Premonition

I left my baby lying there, lying there
I left my wee one lying there

A crying and alone

The moon she saw me flying there, flying there
The moon she saw me flying there
To the lake all on my own

The wind he heard me crying there, crying there
The wind he heard me crying there
And now my baby’s gone

“And now my baby’s go-.”

The last syllable of the lullaby entwined with a sob in Revathi’s throat. She fell into silence, still gripping the edge of the crib.

“Rev,” said Santosh gently, “stop it.”

“But how can I Santosh? This was a mistake,” she said.

She’d been so absorbed in her thoughts, her waking nightmares, that she hadn’t heard him enter the nursery behind her.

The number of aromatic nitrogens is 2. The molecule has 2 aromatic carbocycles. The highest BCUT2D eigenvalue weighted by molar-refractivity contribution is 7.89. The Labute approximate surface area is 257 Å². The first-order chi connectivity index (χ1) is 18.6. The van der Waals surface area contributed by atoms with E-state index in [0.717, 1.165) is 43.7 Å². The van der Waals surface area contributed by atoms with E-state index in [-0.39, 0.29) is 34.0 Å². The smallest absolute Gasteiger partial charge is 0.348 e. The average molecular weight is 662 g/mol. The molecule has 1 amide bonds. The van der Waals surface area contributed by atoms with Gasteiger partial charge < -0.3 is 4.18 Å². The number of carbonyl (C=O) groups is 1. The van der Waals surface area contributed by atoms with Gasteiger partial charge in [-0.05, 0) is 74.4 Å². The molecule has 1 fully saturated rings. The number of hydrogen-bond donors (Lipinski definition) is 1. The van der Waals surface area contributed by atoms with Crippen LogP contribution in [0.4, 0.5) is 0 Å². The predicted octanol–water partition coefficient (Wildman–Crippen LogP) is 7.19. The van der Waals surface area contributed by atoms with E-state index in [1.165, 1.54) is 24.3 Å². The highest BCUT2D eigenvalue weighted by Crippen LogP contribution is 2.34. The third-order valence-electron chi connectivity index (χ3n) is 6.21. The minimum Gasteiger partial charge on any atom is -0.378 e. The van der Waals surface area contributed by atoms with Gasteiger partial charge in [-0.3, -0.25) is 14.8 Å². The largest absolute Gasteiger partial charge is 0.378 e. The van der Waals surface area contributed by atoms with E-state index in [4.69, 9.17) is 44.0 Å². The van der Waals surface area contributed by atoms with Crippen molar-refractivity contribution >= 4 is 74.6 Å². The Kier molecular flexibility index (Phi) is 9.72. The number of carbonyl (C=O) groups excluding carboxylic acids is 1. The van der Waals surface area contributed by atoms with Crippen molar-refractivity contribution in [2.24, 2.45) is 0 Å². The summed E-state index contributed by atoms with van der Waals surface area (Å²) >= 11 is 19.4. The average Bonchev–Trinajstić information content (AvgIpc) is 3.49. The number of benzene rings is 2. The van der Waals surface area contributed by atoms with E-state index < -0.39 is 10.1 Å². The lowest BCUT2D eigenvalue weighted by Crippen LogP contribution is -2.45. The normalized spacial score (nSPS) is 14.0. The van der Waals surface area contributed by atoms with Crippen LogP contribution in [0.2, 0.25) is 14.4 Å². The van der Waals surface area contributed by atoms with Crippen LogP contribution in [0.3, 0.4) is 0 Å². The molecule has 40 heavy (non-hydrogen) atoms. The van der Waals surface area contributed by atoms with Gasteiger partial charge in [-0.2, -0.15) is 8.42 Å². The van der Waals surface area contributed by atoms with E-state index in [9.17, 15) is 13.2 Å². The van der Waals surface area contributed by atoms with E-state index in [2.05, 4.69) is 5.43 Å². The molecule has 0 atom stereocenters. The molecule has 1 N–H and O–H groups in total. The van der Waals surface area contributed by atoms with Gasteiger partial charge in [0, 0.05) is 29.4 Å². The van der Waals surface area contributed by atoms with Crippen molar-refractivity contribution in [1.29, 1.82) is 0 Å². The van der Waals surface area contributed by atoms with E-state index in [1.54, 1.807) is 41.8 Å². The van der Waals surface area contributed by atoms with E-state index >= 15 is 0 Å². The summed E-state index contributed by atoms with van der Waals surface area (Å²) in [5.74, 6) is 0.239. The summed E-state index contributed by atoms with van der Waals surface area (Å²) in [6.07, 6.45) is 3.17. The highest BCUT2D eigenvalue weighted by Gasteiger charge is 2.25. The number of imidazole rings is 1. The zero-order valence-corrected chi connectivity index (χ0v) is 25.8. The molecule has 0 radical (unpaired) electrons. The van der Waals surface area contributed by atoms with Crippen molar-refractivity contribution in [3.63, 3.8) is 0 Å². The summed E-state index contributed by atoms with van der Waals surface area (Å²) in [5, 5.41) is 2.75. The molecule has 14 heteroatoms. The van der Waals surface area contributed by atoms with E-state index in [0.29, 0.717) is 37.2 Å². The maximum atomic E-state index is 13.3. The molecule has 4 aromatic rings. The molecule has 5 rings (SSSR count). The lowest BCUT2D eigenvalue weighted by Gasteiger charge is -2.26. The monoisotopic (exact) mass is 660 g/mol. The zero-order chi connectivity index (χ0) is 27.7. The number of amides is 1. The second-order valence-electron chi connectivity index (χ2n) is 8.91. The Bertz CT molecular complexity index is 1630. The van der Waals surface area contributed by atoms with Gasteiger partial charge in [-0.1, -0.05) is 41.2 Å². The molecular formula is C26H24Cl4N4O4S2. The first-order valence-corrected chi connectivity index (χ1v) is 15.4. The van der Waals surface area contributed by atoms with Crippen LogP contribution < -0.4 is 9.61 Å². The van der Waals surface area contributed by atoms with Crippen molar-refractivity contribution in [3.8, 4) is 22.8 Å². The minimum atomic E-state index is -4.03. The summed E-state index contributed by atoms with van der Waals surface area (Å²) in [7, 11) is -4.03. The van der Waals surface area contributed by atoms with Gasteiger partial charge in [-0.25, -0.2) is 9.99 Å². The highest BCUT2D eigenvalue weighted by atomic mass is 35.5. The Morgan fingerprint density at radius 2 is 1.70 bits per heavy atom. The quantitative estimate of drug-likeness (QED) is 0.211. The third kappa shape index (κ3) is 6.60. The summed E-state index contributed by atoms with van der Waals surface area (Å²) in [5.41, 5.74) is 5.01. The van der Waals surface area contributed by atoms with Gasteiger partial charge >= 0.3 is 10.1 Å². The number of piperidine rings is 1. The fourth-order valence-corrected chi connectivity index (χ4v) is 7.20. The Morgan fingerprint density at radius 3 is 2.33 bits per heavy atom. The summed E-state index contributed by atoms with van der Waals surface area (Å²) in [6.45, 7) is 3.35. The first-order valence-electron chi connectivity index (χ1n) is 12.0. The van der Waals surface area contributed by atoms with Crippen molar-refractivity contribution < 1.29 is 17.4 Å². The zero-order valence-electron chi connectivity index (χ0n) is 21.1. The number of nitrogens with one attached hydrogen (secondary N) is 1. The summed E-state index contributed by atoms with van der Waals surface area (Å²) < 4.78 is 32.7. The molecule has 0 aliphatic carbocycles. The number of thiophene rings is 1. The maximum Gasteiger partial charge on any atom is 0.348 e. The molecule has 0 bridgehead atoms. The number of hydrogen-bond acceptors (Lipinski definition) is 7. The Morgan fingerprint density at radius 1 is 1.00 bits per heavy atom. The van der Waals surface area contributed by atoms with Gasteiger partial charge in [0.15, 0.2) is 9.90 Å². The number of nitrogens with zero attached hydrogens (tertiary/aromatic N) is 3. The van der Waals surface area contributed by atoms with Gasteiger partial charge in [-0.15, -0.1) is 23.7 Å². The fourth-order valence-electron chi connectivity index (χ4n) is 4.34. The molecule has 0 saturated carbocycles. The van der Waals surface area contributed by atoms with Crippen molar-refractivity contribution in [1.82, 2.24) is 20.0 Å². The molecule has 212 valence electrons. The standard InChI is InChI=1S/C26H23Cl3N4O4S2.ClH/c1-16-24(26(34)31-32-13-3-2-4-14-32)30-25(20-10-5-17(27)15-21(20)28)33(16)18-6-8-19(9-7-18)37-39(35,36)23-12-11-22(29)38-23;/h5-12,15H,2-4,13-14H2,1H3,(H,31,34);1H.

“Rev,” he sighed.

Pregnancy had not agreed with her. The hormonal changes had ramped up her anxieties to fever pitch, but this was the worst he’d seen her. She’d been coming in here, singing this morbid lullaby till she dissolved into tears, for three days now.

He drew her to him, encircling her with his arms.

“We made a mistake,” Revathi sobbed. “We should never have bought the cot so early. It’s a bad omen. Both our mothers warned us, over and over.”

Santosh let out a guffaw, and hugged her a little tighter.

“Let’s just give it a minute, shall we?” he said. “Maybe we should wait till you actually give birth, before we start catstrophising.”

She nodded into his chest, grateful for his steadfastness. He was right. She was being overly dramatic. After all, she still had another 8 weeks to go.
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